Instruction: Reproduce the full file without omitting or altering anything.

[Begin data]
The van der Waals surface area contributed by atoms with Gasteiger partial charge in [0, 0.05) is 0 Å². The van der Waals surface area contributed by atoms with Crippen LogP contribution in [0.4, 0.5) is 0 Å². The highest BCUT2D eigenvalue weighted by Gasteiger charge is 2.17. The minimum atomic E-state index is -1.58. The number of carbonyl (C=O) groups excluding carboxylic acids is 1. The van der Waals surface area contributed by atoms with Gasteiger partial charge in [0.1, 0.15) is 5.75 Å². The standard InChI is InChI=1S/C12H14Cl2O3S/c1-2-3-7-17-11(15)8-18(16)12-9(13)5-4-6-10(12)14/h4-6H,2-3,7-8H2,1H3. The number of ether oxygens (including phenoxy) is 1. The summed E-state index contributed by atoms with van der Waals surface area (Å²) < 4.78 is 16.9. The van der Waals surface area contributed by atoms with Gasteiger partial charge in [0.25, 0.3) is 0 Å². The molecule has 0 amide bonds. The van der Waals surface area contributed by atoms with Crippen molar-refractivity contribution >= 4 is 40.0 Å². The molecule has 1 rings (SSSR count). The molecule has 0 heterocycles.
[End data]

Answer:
The van der Waals surface area contributed by atoms with Gasteiger partial charge in [0, 0.05) is 0 Å². The van der Waals surface area contributed by atoms with Crippen LogP contribution in [0.4, 0.5) is 0 Å². The highest BCUT2D eigenvalue weighted by Gasteiger charge is 2.17. The minimum atomic E-state index is -1.58. The number of carbonyl (C=O) groups excluding carboxylic acids is 1. The van der Waals surface area contributed by atoms with Gasteiger partial charge in [0.1, 0.15) is 5.75 Å². The standard InChI is InChI=1S/C12H14Cl2O3S/c1-2-3-7-17-11(15)8-18(16)12-9(13)5-4-6-10(12)14/h4-6H,2-3,7-8H2,1H3. The number of ether oxygens (including phenoxy) is 1. The summed E-state index contributed by atoms with van der Waals surface area (Å²) < 4.78 is 16.9. The van der Waals surface area contributed by atoms with Gasteiger partial charge in [0.25, 0.3) is 0 Å². The molecule has 0 amide bonds. The van der Waals surface area contributed by atoms with Crippen molar-refractivity contribution >= 4 is 40.0 Å². The molecule has 1 rings (SSSR count). The molecule has 0 heterocycles.